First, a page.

YEADON – The fate of the historic Yeadon Theatre hangs in the balance as officials and preservationists wait for a structural engineer’s report following a fire that damaged the theater Jan. 8.
Built in 1937, the theater was designed by famed theater architect John Eberson in a style known as “Art Moderne,” a successor to the more flamboyant Art Deco, and characterized by a sleek, streamlined appearance. “Even though Eberson is best known for his ‘atmospheric’ theatre designs,” said theatre historian Howard Haas, ‘Art Moderne’ represents a second phase of his work, and this is a rare example of that style."
The theater, which in its heyday had 1,000 seats, was purchased by Yeadon Borough after the theater closed in 2001. The borough had planned to demolish the building, but in 2003, the demolition was halted after part of a rear wall had been removed, and Borough and County officials, along with preservationists and local residents, worked on a plan to preserve the facade and lobby area and develop a community use for the remainder of the property. The Borough engaged Westfield Architects and Preservation Consultants of Haddon Heights, New Jersey to help with the preservation plan. “I walked through [the theatre] after the fire and was heartbroken when I saw the interior damage,” Margaret Westfield said. “I can’t really discuss the building’s prospects because I’m still working on my report and waiting for the structural engineer’s assessment.”
In addition to having been a prominent feature of the Yeadon streetscape for nearly 70 years, the theatre’s association with Eberson, its designer, helps to make the structure significant. Born in Romania, Eberson came to America in 1901 and established himself as one of the nation’s top theatre architects. Many of his theatres were ‘atmospheric’ consisting of grand interiors creating the illusion of a country village or Moorish palace with painted ceilings and small electric lights that mimicked stars. His designs were very popular with theater-goers of the 20’s and 30’s and his fame was such that for a period of time he was engaged by Joseph Strauss as a design consultant on the Art Deco inspired Golden Gate Bridge in San Francisco.
Howard Haas indicated that he had been told unofficially that the building is structurally sound, but Borough Manager Anthony Carey said, “Council is in the process of making a decision and we need information from the engineer.” One local theatre operator, Greg Wax, who operates the Narberth Theatre and the Baederwood Theatre in Jenkintown, said he would like to look into the possibility of establishing a 3 or 4 screen theatre with stadium seating on the site.~ “Theatres can help revitalization efforts”, he said, “and give people a reason to go to the business district.” He believes there is a need for a theatre to show upscale films in the area, and hopes to have discussions with County and Borough Officials. Yeadon Council President Vivian Ford said, “We are in the process of making a decision. Our consultant tells us the theatre has lost most of its historic finishes and fixtures. Because of mold and other problems, the cost to remediate will be significant.” Ford said the theatre is expected to be discussed at a special session of Council on Thursday, February 2 at 6:30 in Council Chambers, and indicated she has a large stack of e-mails from people who would like to see a theatre at that location. “We need to make the property work for us,” she said,“ and are eager to come to some resolution.”
Â©News of Delaware County 2006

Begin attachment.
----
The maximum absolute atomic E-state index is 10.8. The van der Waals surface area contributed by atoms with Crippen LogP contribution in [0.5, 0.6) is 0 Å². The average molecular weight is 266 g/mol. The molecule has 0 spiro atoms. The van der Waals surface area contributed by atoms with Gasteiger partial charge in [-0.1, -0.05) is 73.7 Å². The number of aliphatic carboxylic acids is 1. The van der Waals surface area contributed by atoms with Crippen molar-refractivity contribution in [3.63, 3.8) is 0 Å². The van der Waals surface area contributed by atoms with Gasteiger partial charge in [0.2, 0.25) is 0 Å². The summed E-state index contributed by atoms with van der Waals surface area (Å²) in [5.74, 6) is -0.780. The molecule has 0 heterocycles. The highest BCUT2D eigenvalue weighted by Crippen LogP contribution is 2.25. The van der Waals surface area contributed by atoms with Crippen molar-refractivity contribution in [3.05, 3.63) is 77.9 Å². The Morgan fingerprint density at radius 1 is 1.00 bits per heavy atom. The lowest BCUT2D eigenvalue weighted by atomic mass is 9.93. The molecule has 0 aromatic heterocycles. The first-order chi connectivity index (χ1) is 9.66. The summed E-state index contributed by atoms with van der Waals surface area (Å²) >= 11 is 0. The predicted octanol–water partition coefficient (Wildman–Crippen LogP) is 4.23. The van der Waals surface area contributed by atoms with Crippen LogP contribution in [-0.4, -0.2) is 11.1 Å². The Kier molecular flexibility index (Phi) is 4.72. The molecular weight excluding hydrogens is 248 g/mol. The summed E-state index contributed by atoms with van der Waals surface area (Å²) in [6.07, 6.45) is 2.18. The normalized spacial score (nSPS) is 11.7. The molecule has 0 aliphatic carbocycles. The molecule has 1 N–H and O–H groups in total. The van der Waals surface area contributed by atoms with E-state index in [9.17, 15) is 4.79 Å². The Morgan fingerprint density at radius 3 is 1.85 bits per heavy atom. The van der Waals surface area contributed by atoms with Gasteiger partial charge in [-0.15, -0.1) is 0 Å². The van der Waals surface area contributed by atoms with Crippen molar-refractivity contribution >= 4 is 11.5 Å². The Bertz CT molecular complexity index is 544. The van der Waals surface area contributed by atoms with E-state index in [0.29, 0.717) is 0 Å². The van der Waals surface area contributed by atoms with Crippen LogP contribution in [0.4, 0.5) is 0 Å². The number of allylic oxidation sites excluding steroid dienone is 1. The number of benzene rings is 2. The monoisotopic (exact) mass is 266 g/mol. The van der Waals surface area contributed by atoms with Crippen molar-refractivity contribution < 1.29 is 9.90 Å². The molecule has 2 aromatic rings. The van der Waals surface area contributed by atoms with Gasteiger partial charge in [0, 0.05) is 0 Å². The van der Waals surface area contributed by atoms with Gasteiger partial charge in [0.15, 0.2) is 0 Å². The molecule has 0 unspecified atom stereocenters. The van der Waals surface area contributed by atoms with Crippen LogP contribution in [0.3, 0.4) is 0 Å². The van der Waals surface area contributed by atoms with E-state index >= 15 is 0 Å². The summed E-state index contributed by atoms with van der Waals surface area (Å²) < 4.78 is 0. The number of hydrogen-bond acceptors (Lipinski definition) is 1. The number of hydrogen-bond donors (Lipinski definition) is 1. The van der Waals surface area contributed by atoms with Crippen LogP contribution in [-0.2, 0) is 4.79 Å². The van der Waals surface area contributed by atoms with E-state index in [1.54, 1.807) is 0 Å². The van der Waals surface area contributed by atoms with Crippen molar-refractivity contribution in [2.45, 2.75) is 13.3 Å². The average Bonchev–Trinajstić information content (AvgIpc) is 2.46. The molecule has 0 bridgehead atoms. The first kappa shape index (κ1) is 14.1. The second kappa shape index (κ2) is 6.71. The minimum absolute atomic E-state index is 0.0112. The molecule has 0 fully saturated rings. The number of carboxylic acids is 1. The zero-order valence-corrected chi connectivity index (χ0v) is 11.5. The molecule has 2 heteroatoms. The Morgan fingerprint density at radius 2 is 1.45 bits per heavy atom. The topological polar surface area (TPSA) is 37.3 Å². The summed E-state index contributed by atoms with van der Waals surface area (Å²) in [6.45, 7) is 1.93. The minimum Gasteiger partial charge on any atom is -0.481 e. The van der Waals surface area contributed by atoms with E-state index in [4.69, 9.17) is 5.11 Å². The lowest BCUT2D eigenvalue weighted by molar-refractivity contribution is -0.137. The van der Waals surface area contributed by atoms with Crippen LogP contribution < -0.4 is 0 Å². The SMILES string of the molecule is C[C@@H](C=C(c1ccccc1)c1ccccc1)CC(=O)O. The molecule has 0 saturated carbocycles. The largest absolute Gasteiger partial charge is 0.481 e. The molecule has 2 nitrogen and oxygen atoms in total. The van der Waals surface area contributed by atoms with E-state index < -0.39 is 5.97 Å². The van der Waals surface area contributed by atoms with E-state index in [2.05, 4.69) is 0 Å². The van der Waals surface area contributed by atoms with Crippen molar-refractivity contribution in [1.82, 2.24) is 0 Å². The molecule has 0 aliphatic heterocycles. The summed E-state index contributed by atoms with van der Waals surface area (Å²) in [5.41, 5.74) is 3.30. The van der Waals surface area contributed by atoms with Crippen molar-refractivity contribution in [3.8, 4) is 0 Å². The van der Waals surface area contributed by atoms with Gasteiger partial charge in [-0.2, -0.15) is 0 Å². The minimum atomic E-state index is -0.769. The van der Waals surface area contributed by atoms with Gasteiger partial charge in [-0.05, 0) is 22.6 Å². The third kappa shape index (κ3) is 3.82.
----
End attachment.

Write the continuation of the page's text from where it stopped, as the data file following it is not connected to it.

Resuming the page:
Thanks for the clarification, Astrocks.
As to the Beekman, I photographed the Art Moderne hardware, in the interior, too, and I hoped somebody salvaged it.
I’m gonna miss the Beekman!
Thanks! The Yeadon theater was one I attended often for decades, seeing many movies like “The Sting” which won the Academy Award for Best Picture, and many blockbusters ranging from James Bond films to the disaster flicks. I recall Mrs. Friedman and how she furnished the lobby areas with antique furniture. The house was always full of people!
I continued attending movies in the 1990’s at the Yeadon, because I love the ambience of a historic single screen theater. The Milgram family of theater operators had taken over. The best movie I saw there in the 1990’s was “Malcolm X” for which Denzel Washington deserved an Academy Award, but didn’t get it. Never has an actor been more convincing in a biographical role.
Throughout the United States, there are vacant lots on main streets where movie houses used to be, and they stay vacant for decades. The Yeadon theater is in the middle of Yeadon’s main street, and they should consider carefully all the possibilities, including that of Greg Wax reopening the theater as a state of the art moviehouse. He has various ways of doing so, some without any funding from government.
Towns in our Philadelphia area that have kept or reopened historic movie theaters have seen restaurants, stores, and nightlife blossom! Examples include Phoenixville (the Colonial), Ambler, Wayne (the Anthony Wayne), Narberth, Bryn Mawr, Jenkintown (the Hiway), and Bala Cynywd, but there are more.
Towns that have seen their theaters close include Ardmore which let its historic moviehouse be gutted for a health club. Now the town leaders are very upset and debating a redevelopment plan most people seem to hate. If only they had kept a theater open!
The volunteers that I have led to save Center City Philadelphia’s last movie palace, the Boyd (www.FriendsOfTheBoyd.org) have seen that with the theater’s reopening announcement, many nearby restaurants have already opened- even before the theater! And, they’ve told us they opened there for the expected theater crowds. And, the street that the Boyd is on, Chestnut Street, had been dead at night. Theaters have a great effect, if they are reopened and are in the right locations to attract an audience with good programs. And, Greg Wax has shown he knows how to do so in his other theaters, no suprise, he’s a third generation movie operator!